5. Convert all primary and foreign key columns from VARCHAR to UNIQUEIDENTIFIER.
  6. Use an ETL tool (or RedGate Data Compare) to load the db_new-schema database with all the data in db_load.

Good luck!

6 comments:

Jeff House said...

I think that Dr. Seuss wrote a book about guid

Watmann said...

Okay, we are in the exact opposite situation. All PKs are GUIDs...very bad performance due to heavy page spliting and huge indexes...how are you going to manage this from the performance side? How about NEWSEQUENTIALID ( ) instead to reduce page spliting and index fragmentation?

Pete said...

I've heard mixed reactions about NEWSEQUENTIALID, but I believe the consensus is that it does indeed solve most of the performance problem. The MSDN documentation is confusing, making it sound like you only get unique GUID's if your computer doesn't have a network card. I think the reality is they will be unique between machines as long as all servers have different MAC addresses on their network cards.

At any rate, I would definitely use NEWSEQUENTIALID except for the fact that my database server is still running SQL Server 2000; as far as I know, NEWSEQUENTIALID, is a new 2005 feature. Fortunately, my table sizes are relatively small (the largest table only has a few thousand rows) so I'm currently not being hit with too much of a performance issue. However, as soon as my provider upgrades the server 2005 I think I will consider using NEWSEQUENTIALID.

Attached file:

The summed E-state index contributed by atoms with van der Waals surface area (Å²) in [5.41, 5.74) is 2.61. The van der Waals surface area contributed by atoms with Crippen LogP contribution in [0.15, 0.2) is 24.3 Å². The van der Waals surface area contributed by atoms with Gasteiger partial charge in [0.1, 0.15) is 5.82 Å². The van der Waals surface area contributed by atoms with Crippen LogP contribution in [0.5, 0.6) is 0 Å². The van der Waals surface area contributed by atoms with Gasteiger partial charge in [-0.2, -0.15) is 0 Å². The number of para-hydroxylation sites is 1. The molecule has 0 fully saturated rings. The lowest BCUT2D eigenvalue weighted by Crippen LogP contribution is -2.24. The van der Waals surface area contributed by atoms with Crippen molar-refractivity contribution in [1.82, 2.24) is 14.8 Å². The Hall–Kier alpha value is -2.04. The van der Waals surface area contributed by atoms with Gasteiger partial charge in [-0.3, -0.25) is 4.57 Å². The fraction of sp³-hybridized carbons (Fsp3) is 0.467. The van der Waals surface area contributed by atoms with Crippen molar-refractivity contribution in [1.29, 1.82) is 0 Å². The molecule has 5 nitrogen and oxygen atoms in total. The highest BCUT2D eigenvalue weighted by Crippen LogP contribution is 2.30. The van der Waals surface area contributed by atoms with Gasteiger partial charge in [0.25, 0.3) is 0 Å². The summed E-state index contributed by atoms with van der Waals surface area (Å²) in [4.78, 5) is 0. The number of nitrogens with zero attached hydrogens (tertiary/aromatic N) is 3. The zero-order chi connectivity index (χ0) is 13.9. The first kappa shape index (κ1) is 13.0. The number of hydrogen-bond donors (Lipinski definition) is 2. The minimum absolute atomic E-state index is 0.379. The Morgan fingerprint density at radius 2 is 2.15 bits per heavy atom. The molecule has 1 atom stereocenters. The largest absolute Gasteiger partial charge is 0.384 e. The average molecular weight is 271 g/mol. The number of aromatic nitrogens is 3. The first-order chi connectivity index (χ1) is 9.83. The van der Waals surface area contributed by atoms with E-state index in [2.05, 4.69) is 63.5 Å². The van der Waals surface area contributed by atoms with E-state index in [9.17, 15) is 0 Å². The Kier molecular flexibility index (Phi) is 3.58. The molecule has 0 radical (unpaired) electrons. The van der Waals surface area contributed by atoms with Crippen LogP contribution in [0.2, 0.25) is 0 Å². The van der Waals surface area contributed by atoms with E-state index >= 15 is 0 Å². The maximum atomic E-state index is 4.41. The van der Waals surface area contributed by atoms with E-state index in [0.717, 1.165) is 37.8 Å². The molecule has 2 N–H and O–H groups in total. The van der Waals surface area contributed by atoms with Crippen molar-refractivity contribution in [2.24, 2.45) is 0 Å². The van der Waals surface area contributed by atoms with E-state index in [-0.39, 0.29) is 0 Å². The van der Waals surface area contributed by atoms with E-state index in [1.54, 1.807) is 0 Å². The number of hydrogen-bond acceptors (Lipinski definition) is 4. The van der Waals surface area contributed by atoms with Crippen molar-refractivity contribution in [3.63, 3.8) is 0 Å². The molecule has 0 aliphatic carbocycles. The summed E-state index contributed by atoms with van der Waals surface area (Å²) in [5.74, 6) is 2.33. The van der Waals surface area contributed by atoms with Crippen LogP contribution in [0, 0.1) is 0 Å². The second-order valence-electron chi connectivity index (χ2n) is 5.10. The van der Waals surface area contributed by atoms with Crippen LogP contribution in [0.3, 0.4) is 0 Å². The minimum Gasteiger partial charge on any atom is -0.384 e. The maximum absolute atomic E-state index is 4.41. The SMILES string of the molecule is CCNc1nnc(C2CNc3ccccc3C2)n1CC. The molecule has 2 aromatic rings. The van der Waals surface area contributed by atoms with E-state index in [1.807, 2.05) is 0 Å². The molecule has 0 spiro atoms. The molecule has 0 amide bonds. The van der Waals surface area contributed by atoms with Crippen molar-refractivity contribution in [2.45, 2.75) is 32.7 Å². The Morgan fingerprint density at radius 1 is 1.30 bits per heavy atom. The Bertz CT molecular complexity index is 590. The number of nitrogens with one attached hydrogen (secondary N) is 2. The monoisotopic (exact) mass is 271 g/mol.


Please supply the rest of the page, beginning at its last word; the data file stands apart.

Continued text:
In your case (and in my future case when I upgrade to 2005), if you choose to begin using NEWSEQUENTIALID, I think you still have a bit of a conversion process to go through, although it won’t be as grueling as mine was (int to GUID). You’re still going to need to replace all the old GUID’s generated by NEWID with sequential GUID’s via NEWSEQUENTIALID. Simply setting the default value of your PK column to NEWSEQUENTIALID() will not help your clustered index since all the old row values are still random GUID’s. This is similar to step 4 in my post, but would require a slightly different approach since, from what I understand, you can’t use the NEWSEQUENTIALID function in general scripts; it can only be used as the default value for a table column.

Mark said...

Sounds like you needed SET IDENTITY_INSERT ON. The problems you face with managing rows across environments are like nothing compared to the pitiful performance you'll no doubt experience if you have to scale with GUIDs. Inserts and Joins will crawl.

Don't get me wrong, they work okay for small systems, but scale they do not.

Just think you found the wrong solution to your problem. The simplicity of GUIDs is not free.

Pete said...

I agree, GUID's are SLOW. And luckily for me, the database is not not that big. SET IDENTITY_INSERT ON, while it lets you manually insert identity values, doesn't solve the problem of duplicate rows. You still need some way of matching rows between both databases.

Per a previous comment, if I ever upgrade to SQL Server 2005, I think a nice hybrid solution would be to use NEWSEQUENTIALID.

Anonymous said...

Just stumbled across this article from a google search and would like to say thanks - this is exactly what I was after. I had to convert a system (operational for a number of years) over to use GUID's because the end-users wanted a 'portable' version that could be installed on laptops, and sync'ed up remotely at random times of the day. In other words, I was forced to go down the route of GUID primary keys.

A very time consuming process but one that you simplified greatly for me. Many thanks.

Stephen